The Aviva Stadium will not play host to any European Championship games this summer, Uefa has confirmed. Tommy Dickson/INPHO
Change Of Plan

Dublin loses hosting rights for this summer's European Championship

Meanwhile the FAI have announced Uefa will provide a €500,000 investment in the redevelopment of Dalymount Park.

LAST UPDATE | Apr 23rd 2021, 7:00 PM

DUBLIN IS NO longer among the host cities for the forthcoming European Championship, with confirmation arriving from Uefa earlier today.

However there was some good news for Irish football with the FAI announcing a commitment from Uefa to finance a €500,000 investment in the redevelopment of Dalymount Park. The funding comes as part of a Euro 2020 Legacy Project.

Dublin’s Aviva Stadium was scheduled to play host to three group-stage fixtures of the postponed Euro 2020 tournament, as well as one in the last-16 round.

The three Group E games involving Poland, Slovakia and Sweden have been moved to St Petersburg in Russia.

Dublin was also in line to host a knockout-stage fixture that could potentially feature England, which has been moved to Wembley.

Uefa confirmed its decision today following a meeting of the executive committee of European football’s governing body after Dublin and Bilbao could not guarantee fan presence at games.

It comes after the Irish government was unable to provide assurances that the Aviva Stadium could accommodate spectators at a minimum of 25% of its capacity due to the ongoing Covid-19 pandemic.

“It’s been well flagged in the last number of weeks that we weren’t able to give the assurances of quarter-full stadia,” said Minister of State for Sport Jack Chambers on RTÉ Radio 1.

“So that would be 11,000 for example in the Aviva. We weren’t able to in the context of the current restrictions and predicting a number of weeks forward.

“Obviously, we are trying to re-open a lot of society but being able to leapfrog into having 11,000 people in one place and giving the assurances around that wasn’t possible at this point. 

“We have to respect the public health position on that,” he added.

Bilbao’s games will be held in Seville instead.

“Seville and San Petersburg – officially” tweeted Uefa vice-president and Polish FA official Zbigniew Boniek. “There is a bit of work ahead of us, we start over, camp, journeys, all logistics.”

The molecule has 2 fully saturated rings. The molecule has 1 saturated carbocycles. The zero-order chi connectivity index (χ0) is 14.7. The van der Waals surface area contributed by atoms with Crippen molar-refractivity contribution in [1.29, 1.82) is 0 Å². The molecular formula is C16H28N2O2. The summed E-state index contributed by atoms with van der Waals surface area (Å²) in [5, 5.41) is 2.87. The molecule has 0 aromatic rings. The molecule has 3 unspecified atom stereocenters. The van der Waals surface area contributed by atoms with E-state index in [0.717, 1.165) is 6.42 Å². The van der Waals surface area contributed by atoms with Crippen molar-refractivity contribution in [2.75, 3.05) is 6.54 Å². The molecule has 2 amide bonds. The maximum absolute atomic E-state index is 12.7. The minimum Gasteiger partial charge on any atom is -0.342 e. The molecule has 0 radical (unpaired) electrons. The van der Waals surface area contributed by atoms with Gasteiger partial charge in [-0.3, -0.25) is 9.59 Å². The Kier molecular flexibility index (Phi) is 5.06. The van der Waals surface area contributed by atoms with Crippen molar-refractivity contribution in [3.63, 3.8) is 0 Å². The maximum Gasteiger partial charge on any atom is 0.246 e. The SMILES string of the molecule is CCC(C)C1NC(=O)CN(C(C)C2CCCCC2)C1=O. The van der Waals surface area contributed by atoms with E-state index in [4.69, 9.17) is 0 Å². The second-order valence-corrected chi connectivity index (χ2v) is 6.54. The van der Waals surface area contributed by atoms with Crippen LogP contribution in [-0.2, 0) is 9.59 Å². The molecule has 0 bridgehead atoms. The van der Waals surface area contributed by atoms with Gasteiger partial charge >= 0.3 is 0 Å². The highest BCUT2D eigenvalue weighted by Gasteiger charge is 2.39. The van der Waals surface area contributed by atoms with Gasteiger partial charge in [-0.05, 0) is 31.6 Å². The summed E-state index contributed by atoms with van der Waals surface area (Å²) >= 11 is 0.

The tournament, which begins on 11 June, was due to be staged across 12 European cities. It was delayed by a year because of the pandemic, but Uefa proceeded with the initial hosting plans on the condition that host cities could guarantee the presence of fans.

“We’d always hoped,” said Chambers. “There’s been a phenomenal amount of work to put this in place. 

“We’re disappointed that this will happen. But we have to be honest about what’s possible in the pandemic. 

“I’d be confident that Uefa will use the Aviva in the future. There’s engagement between the FAI and Uefa on the broader piece on this.”

However, Chambers added that he was optimistic we’ll see crowds back at sporting events during the summer.

“We’ve put in a phenomenal amount of work. From the autumn of last year the FAI, IRFU and GAA with the Department of Sport and medical experts, we’ve a return to spectators plan,” he said.

“The Ferguson Report in antigen testing will compliment that and I think we will have spectators back at games this summer. 

“Say you were to do it in June for example, to do 11,000 in June as a start for an event would be an extraordinary step-up. We will be doing test events in the summer, obviously we’ll be able to give an indication closer to the time.”

The FAI confirmed the Legacy Project funding for Dalymount Park this evening. 

An FAI statement said the funding had been secured by FAI CEO Jonathan Hill during discussions with Uefa around the decision to move the Euro 2020 games out of Dublin.

“I am delighted to announce that Uefa has allocated a €500,000 investment for the FAI to make in the Dalymount Park project,” Hill said.

“When we won the Euro 2020 bid in partnership with Dublin City Council and the Government seven years ago a fitting legacy project was key and of course a new Dalymount Park, such an iconic Irish football venue, was the chosen project and a fitting one.

“We will now invest this €500,000 into the project to build a new Dalymount Park and I know this announcement will be welcomed by Bohemians and Shelbourne football clubs, by Dublin City Council and by Ministers Catherine Martin and Jack Chambers and by Government.” 

The42 Rugby Weekly / SoundCloud

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